Model Eliciting Activities, MEAs, are open-ended, interdisciplinary problem-solving activities that are meant to reveal students’ thinking about the concepts embedded in realistic situations. Click here to learn more about MEAs and how they can transform your classroom.

This MEA requires students to formulate a comparison-based solution to a problem involving choosing the BEST daycare based upon safety, playground equipment, meals, teacher to student ratio, cost, holiday availability and toilet training availability. Students are provided the context of the problem, a request letter from a client asking them to provide a recommendation, and data relevant to the situation. Students utilize the data to create a defensible model solution to present to the client. Students will receive practice on calculating a discount, finding the sum of the discounts, working with ratios and ranking day cares based on the data given.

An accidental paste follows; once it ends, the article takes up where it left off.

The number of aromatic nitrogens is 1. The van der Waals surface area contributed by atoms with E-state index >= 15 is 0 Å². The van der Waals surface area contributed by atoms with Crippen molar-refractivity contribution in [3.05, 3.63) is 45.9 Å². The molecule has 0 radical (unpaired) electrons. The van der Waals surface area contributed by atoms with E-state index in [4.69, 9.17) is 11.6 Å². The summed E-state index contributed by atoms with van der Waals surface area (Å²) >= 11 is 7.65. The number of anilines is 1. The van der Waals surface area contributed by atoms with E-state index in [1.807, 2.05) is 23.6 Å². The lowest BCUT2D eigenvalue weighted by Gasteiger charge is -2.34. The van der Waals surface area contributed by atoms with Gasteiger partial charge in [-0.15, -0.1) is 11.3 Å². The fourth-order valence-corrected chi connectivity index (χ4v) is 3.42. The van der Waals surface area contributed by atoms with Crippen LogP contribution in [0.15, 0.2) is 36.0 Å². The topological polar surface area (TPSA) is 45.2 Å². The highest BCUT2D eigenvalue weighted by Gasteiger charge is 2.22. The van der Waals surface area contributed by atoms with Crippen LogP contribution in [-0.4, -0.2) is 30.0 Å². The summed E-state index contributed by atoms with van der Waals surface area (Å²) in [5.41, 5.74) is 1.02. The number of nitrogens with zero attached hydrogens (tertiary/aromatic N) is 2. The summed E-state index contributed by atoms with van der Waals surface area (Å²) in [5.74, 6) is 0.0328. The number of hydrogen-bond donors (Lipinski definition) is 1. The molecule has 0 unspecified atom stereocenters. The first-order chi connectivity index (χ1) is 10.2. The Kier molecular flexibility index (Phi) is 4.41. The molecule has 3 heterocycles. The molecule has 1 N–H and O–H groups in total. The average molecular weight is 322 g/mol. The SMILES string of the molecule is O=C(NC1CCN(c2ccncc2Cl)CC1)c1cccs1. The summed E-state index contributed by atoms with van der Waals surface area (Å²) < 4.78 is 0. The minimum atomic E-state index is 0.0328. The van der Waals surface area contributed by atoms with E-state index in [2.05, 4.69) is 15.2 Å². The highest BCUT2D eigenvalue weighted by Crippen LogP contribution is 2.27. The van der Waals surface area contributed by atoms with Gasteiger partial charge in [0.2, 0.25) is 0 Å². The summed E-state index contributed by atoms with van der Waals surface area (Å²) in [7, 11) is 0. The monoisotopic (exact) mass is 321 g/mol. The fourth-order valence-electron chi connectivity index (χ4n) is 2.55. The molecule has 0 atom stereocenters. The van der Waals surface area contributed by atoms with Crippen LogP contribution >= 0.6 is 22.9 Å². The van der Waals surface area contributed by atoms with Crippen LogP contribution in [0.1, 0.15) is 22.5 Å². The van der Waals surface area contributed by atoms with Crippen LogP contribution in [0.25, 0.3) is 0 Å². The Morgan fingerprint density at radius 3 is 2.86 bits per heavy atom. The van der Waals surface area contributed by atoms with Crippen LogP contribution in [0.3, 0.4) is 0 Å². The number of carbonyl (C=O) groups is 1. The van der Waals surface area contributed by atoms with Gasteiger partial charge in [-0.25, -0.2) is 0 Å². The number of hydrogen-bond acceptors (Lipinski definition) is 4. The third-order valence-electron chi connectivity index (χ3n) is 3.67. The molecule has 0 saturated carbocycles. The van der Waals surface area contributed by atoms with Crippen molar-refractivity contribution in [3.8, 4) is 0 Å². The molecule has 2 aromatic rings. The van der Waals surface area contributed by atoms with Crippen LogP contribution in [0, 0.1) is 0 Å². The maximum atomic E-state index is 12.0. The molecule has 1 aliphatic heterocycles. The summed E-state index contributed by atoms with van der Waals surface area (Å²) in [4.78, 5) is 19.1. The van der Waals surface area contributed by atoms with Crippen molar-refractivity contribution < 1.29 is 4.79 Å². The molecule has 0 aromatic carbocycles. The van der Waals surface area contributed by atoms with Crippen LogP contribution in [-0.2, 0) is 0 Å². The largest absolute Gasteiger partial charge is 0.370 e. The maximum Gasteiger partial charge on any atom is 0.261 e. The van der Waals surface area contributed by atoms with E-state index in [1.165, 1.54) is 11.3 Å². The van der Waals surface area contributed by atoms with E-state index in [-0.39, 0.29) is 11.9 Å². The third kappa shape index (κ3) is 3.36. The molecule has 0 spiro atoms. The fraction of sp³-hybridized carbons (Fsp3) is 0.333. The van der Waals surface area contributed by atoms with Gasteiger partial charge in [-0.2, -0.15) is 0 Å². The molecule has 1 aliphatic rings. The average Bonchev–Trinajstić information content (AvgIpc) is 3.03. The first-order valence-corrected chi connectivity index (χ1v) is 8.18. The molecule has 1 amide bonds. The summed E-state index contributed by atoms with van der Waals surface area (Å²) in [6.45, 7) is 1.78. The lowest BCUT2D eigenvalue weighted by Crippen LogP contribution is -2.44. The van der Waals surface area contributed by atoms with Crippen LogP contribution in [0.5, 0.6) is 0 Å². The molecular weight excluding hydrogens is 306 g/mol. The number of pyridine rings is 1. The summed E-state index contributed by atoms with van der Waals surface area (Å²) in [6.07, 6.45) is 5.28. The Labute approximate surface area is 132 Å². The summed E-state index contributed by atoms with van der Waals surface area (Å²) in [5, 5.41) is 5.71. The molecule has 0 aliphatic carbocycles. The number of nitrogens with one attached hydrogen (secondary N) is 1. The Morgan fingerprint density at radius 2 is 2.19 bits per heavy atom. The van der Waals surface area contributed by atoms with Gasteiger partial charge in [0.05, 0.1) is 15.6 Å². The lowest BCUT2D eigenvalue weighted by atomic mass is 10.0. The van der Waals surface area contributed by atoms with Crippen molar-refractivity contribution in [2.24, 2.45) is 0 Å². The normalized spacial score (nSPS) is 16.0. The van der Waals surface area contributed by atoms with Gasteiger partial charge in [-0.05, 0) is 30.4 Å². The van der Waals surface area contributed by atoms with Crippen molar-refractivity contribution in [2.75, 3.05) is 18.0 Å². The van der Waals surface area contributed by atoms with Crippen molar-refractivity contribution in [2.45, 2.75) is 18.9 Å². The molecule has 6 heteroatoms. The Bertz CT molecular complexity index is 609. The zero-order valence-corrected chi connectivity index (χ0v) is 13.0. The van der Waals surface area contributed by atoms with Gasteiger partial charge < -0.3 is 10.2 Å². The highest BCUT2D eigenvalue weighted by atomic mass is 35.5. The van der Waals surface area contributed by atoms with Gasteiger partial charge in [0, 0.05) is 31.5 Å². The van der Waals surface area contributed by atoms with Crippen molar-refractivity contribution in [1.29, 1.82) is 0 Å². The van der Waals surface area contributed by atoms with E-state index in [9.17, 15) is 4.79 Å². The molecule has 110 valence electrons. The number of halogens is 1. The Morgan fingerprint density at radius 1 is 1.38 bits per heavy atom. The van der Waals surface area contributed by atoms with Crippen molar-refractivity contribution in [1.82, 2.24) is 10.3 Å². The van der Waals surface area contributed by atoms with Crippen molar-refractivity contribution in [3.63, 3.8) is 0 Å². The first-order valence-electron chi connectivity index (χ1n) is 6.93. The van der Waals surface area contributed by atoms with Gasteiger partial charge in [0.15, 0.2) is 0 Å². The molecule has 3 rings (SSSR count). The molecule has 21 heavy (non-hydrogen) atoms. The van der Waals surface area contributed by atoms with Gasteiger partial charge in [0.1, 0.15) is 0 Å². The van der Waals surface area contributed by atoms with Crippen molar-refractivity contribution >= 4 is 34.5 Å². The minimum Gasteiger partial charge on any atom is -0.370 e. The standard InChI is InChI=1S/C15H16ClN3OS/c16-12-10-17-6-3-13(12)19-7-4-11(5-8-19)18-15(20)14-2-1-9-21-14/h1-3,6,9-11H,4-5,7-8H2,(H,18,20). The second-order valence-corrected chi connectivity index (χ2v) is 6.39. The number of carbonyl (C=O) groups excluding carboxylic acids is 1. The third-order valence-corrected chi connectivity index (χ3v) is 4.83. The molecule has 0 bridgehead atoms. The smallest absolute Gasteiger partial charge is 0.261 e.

Model Eliciting Activities, MEAs, are open-ended, interdisciplinary problem-solving activities that are meant to reveal students’ thinking about the concepts embedded in realistic situations. Click here to learn more about MEAs and how they can transform your classroom.

In this MEA, the students will compare data to decide which school would be the best for a couple's son who is transferring into the county.

Model Eliciting Activities, MEAs, are open-ended, interdisciplinary problem-solving activities that are meant to reveal students’ thinking about the concepts embedded in realistic situations. Click here to learn more about MEAs and how they can transform your classroom.

Students will help create a championship volleyball team by selecting 4 volleyball players to be added to open positions on the team. The students will use quantitative (ratios and decimals) and qualitative data to make their decisions.